With inflation rates being the highest in several decades, the Internal Revenue Service (IRS) announced inflation adjustments for tax year 2023. These inflation adjustments are some of the biggest adjustments made in history that will change individual income tax brackets, and increase some key tax deductions and credits for tax year 2023 (the taxes you will file in 2024).
The IRS announces incremental adjustments to tax benefits every year tied to inflation. But after a year of the highest inflation growth in four decades, the adjustments announced this year are more significant than in previous years. The most noteworthy increases are about 7% for standard deduction amounts, income tax brackets, and the Earned Income Tax Credit for tax year 2023. In a separate announcement, the IRS announced a record increase to 2023 retirement contribution limits.
You are probably wondering, “What are the inflation adjustments?”, “What tax benefits are increased by inflation adjustments?”, “What are the inflation adjustment amounts for the standard deduction, Earned Income Tax Credit, and income tax brackets?” and “What are the increased retirement contribution limits?”
TurboTax has you covered. Below we will cover the key announced adjustments and what that may mean for you.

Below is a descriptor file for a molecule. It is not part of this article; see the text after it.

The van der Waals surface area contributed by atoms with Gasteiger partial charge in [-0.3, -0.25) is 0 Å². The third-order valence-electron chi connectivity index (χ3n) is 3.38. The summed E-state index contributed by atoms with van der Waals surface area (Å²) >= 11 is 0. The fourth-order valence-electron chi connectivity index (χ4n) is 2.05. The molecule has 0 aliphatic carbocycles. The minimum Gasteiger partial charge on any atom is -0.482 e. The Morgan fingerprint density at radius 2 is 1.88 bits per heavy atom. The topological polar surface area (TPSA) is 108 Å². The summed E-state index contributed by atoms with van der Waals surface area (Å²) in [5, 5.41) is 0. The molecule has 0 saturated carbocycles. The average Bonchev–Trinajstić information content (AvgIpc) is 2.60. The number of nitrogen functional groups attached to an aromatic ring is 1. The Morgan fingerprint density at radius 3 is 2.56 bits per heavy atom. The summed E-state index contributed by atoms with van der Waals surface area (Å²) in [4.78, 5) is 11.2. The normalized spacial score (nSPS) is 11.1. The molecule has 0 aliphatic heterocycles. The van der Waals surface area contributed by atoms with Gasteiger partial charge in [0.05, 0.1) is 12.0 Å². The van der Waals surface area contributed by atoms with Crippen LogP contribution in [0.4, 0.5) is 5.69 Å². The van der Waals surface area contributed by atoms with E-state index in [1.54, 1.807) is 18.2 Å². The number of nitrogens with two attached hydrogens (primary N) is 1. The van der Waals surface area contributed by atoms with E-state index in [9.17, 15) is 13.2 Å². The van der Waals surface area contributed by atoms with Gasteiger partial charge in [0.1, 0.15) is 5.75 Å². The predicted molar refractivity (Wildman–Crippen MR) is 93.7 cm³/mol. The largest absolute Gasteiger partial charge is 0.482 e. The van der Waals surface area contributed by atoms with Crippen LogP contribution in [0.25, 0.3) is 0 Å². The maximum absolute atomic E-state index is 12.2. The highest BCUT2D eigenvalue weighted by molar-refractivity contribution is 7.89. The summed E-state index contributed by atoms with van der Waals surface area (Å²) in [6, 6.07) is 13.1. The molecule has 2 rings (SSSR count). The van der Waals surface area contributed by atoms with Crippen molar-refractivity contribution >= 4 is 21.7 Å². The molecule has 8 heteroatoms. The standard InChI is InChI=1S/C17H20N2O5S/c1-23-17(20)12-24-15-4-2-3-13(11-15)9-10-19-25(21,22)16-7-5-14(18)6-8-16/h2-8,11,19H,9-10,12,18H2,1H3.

The standard deduction is a specific deduction that the IRS allows and adjusts for inflation every year. The standard deduction is based on filing status and you can get an additional amount if you are 65+ or blind. Following tax reform, the IRS reports that close to 90% of taxpayers now take the standard deduction instead of itemizing their deductions. With the recently announced inflation adjustments even more people may move into claiming the standard deduction instead of itemizing their deductions since their standard deductions may be more.
For single taxpayers (and those married filing separately) the standard deduction rises to $13,850 for 2023 (up $900 from the $12,950 in tax year 2022). The 2023 standard deduction for couples married filing jointly is $27,700 (up $1,800 from $25,900 in tax year 2022). For those filing head of household the standard deduction will be $20,800 for tax year 2023 (up $1,400 from $19,400 amount for tax year 2022).
For taxpayers who are blind or at least age 65, you can claim an additional standard deduction of $1,500 per person for 2023 (up from the $1,400 in tax year 2022) or $1,850 if they are unmarried and not a surviving spouse. If you are both 65 or older and blind, the additional deduction amount is doubled (totaling $3,000 for 2023).
Beginning in tax year 2023, if you can be claimed as a dependent on another person’s tax return, your standard deduction is limited to the greater of $1,250 or your earned income plus $400.
What are the Marginal Income Tax Rates?
For tax year 2023, the top marginal tax rate will remain at 37% for individual single taxpayers with incomes greater than $578,125 ($693,750 for married couples filing jointly).
The other marginal rates are:
- 35% for single taxpayers with incomes over $231,250 ($462,500 for married couples filing jointly)
- 32% for single taxpayers with incomes over $182,100 ($364,200 for married couples filing jointly)
- 24% for single taxpayers with incomes over $95,375 ($190,750 for married couples filing jointly)
- 22% for single taxpayers with incomes over $44,725 ($89,450 for married couples filing jointly)
- 12% for single taxpayers with incomes over $11,000 ($22,000 for married couples filing jointly)